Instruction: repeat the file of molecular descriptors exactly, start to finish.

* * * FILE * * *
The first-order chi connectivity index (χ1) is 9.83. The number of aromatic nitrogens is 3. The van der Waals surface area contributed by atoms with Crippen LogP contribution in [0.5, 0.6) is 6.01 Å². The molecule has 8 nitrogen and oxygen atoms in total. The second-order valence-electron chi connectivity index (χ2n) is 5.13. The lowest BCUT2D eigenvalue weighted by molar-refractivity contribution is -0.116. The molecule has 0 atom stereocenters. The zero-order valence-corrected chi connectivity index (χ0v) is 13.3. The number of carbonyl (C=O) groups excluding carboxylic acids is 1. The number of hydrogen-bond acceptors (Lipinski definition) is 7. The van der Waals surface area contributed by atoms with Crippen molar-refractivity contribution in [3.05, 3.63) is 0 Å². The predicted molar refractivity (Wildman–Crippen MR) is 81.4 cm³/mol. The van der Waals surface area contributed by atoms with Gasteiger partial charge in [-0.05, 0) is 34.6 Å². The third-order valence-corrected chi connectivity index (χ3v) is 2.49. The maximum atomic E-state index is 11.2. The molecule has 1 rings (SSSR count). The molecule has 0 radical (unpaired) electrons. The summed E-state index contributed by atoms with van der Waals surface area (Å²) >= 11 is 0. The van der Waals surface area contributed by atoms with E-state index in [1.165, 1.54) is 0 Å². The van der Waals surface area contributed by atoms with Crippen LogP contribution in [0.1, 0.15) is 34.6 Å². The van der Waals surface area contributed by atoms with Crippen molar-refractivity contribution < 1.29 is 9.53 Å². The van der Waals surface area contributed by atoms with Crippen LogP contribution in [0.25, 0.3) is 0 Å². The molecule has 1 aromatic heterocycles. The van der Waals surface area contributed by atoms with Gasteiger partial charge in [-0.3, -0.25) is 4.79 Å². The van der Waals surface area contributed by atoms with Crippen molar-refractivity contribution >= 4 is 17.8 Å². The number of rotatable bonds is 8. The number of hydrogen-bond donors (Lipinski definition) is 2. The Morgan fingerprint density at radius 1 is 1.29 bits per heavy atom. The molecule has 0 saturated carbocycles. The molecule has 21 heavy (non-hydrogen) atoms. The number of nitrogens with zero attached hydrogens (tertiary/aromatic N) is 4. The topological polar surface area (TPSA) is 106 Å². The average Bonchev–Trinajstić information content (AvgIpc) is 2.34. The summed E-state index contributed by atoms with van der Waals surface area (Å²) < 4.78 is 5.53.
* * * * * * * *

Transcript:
The first-order chi connectivity index (χ1) is 9.83. The number of aromatic nitrogens is 3. The van der Waals surface area contributed by atoms with Crippen LogP contribution in [0.5, 0.6) is 6.01 Å². The molecule has 8 nitrogen and oxygen atoms in total. The second-order valence-electron chi connectivity index (χ2n) is 5.13. The lowest BCUT2D eigenvalue weighted by molar-refractivity contribution is -0.116. The molecule has 0 atom stereocenters. The zero-order valence-corrected chi connectivity index (χ0v) is 13.3. The number of carbonyl (C=O) groups excluding carboxylic acids is 1. The number of hydrogen-bond acceptors (Lipinski definition) is 7. The van der Waals surface area contributed by atoms with Crippen molar-refractivity contribution in [3.05, 3.63) is 0 Å². The predicted molar refractivity (Wildman–Crippen MR) is 81.4 cm³/mol. The van der Waals surface area contributed by atoms with Gasteiger partial charge in [-0.05, 0) is 34.6 Å². The third-order valence-corrected chi connectivity index (χ3v) is 2.49. The maximum atomic E-state index is 11.2. The molecule has 1 rings (SSSR count). The molecule has 0 radical (unpaired) electrons. The summed E-state index contributed by atoms with van der Waals surface area (Å²) >= 11 is 0. The van der Waals surface area contributed by atoms with E-state index in [1.165, 1.54) is 0 Å². The van der Waals surface area contributed by atoms with Crippen LogP contribution in [0.1, 0.15) is 34.6 Å². The van der Waals surface area contributed by atoms with Crippen molar-refractivity contribution < 1.29 is 9.53 Å². The van der Waals surface area contributed by atoms with Crippen LogP contribution in [0.25, 0.3) is 0 Å². The molecule has 1 aromatic heterocycles. The van der Waals surface area contributed by atoms with Gasteiger partial charge in [-0.3, -0.25) is 4.79 Å². The van der Waals surface area contributed by atoms with Crippen molar-refractivity contribution >= 4 is 17.8 Å². The number of rotatable bonds is 8. The number of hydrogen-bond donors (Lipinski definition) is 2. The Morgan fingerprint density at radius 1 is 1.29 bits per heavy atom. The molecule has 0 saturated carbocycles. The molecule has 21 heavy (non-hydrogen) atoms. The number of nitrogens with zero attached hydrogens (tertiary/aromatic N) is 4. The topological polar surface area (TPSA) is 106 Å². The average Bonchev–Trinajstić information content (AvgIpc) is 2.34. The summed E-state index contributed by atoms with van der Waals surface area (Å²) < 4.78 is 5.53.